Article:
Take a look at these two beauties, a pair of rotary telephones that we had stored away for many years. They were out of sight but have recently been brought back into the open.
The one on the right is the phone that we used throughout my childhood. I don’t remember any earlier ones, so it probably pre-dates me. The one on the left has been part of our lives for just under 30 years, and it still works. You can see the connection at the end: it fits into a regular landline point. It works as long as you don’t mind sounding like you’re calling from a submarine.
This newer phone was also used as a prop in the film “Peter’s Friends”. Tony Slattery, one of the stars of the film, gave it to us in the summer of 1993, along with the pre-recorded VHS cassette that you can also see in the photo above. I have covered the central part of the dial with a coin, as you can see, but underneath it is the number of Tony’s old flat in Stockwell.
Rotary telephones have been on my mind for a while, and three things have prompted me to write about them here. The first was my decision, for various reasons, to put the phones on display rather than leave them in the shed.
The second reason came a few weeks later, on reading Genevieve Fox’s excellent memoir “Milkshakes and Morphine”, one of the few books I read in the last months of 2022. She mentions rotary phones twice, as follows:
“No one ever calls on the landline, except Margaret, my mother-in-law … My cancer has given it a new lease of life. Now it is ringing, pointedly, like a rotary phone in a 1950s drama …”
“This is my first manoeuvre with a drip attached to my arm. I’m like the receiver attached to a rotary telephone.”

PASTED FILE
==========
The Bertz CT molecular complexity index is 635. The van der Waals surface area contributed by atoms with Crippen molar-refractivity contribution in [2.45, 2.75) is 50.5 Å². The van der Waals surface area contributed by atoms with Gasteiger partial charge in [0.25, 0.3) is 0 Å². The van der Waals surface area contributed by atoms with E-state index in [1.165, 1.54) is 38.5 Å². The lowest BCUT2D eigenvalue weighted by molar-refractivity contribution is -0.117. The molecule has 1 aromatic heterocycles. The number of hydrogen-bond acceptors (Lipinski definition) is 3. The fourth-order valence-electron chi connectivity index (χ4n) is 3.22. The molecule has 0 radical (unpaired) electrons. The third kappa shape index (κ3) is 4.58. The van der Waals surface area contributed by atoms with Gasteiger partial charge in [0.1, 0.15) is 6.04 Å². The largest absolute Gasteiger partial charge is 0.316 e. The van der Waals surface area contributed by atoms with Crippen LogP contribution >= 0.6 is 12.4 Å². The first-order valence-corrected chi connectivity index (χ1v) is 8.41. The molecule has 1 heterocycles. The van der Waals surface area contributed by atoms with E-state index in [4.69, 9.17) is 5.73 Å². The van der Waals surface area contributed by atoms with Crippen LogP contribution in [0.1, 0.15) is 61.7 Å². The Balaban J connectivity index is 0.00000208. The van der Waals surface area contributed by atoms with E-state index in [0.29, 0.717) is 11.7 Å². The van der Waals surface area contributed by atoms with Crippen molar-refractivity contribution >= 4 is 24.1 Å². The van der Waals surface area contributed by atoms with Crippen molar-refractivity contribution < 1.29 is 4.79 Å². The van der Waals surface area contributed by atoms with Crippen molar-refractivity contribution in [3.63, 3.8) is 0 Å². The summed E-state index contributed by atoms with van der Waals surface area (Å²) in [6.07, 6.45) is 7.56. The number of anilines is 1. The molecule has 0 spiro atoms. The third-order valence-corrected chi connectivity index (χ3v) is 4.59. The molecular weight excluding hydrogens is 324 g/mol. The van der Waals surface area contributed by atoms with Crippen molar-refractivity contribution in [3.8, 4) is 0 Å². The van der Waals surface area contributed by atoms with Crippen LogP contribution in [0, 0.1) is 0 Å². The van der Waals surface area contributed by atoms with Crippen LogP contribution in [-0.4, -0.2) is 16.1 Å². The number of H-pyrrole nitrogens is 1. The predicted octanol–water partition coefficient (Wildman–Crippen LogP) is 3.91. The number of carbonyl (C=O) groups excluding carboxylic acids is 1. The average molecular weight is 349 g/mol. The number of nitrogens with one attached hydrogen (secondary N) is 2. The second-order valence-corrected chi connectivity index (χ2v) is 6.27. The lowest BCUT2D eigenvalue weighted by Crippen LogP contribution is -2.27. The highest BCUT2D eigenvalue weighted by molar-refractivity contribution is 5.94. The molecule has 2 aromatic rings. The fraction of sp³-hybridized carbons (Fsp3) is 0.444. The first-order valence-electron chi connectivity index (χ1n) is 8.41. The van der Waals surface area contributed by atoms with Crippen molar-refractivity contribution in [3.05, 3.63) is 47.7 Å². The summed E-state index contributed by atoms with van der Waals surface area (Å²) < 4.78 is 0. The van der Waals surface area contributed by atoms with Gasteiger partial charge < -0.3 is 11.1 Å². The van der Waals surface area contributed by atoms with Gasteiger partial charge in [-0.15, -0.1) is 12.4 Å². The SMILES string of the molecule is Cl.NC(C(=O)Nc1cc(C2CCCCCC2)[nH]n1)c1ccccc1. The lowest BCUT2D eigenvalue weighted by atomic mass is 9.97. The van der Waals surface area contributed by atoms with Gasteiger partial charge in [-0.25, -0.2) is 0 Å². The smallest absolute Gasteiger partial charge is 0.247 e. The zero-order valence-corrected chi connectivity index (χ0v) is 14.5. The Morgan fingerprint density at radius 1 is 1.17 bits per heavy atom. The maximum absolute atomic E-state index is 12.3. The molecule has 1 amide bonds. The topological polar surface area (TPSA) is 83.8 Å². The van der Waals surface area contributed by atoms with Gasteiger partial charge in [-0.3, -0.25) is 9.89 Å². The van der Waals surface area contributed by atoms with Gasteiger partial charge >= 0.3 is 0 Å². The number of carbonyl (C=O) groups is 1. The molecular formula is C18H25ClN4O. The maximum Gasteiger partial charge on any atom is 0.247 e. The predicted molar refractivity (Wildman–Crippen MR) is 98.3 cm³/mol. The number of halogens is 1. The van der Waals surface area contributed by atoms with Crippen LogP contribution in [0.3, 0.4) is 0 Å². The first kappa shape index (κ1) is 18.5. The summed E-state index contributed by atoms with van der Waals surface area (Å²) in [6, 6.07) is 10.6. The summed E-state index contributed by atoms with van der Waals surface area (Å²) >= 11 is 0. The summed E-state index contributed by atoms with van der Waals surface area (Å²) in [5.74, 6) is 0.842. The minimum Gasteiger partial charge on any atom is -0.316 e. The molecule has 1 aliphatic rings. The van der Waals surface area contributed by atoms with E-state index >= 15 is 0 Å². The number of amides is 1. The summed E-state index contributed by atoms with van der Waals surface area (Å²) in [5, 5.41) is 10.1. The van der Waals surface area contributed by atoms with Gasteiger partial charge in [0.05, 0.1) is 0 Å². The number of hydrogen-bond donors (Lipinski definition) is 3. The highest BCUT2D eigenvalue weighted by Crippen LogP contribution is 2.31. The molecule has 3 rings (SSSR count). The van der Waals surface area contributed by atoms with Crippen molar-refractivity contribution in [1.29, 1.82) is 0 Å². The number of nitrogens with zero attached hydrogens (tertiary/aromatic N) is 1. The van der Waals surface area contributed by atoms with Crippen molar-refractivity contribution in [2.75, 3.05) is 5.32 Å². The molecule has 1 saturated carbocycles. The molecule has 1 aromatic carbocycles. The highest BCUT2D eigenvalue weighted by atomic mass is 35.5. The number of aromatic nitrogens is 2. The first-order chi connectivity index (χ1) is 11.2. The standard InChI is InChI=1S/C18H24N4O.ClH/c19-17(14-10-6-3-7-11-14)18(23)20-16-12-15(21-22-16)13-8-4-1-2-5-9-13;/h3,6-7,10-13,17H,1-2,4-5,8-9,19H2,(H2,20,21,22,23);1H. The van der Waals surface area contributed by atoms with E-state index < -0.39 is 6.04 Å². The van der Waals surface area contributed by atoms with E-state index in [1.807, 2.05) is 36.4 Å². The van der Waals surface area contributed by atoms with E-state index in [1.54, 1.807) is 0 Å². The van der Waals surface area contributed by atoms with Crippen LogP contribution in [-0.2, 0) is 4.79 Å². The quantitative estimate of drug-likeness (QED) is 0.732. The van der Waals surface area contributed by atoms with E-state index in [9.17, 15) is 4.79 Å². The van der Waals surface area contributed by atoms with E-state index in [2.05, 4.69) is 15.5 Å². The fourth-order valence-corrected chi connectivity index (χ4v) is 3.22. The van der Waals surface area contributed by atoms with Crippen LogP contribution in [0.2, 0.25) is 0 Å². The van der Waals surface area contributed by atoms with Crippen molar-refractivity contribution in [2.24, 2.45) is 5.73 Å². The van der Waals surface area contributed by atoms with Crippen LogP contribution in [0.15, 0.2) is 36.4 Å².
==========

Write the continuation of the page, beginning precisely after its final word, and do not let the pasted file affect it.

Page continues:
There is also a reference to these old-style phones in Chapter 18, and a 999 call to the police that she doesn’t complete: “I picked up the phone and dialled the first nine. Round went the dial, back it came, my index finger in the hole all the while, determined, and then all the way round again …”
The third thing that has prompted me to write this piece was a picture of a rotary phone on TV last week. It was in the 500th episode of Richard Osman’s “House of Games”, broadcast on Friday 13 January, and it looked like this:
It featured in the 4th Round, “Put your finger on it”. The contestants had to mark, using a tablet and pen, “The hole that is used to dial ‘8’”. Only one of the four, Professor Suzannah Lipscomb, got it right. It’s the hole where you can see the letters UV displayed if you zoom in. Alternatively, if you imagine the dial as a clock-face, it’s where the 8 would be.
My children knew the answer to this challenge. During the autumn, after showing them how these old telephones worked, they had a go at dialling a few numbers. (We used the older of the two phones, which can no longer be connected to a socket.) Like most people of my age I can remember some of my schoolfriends’ home numbers, the ones I dialled most often. My daughter dialled the ones that end in 4272 and 4590, just the seven digits that we needed back then. I haven’t called either number for over 30 years and don’t know who they have been assigned to since my schoolfriends moved on. If either number were still assigned to people we know, we would now have to dial 11 digits, beginning with the area code 0208.
As my children observed, it all took so long. It did of course, but it didn’t feel that way. By contrast, inserting a video cassette into the VCR and pressing Play took less time than it takes us to log into some of our streaming services. Maybe it’s time to re-connect the VHS machine that’s been boxed up for a year or two and watch this copy of “Peter’s Friends” again, although I suspect that it will make me feel rather old.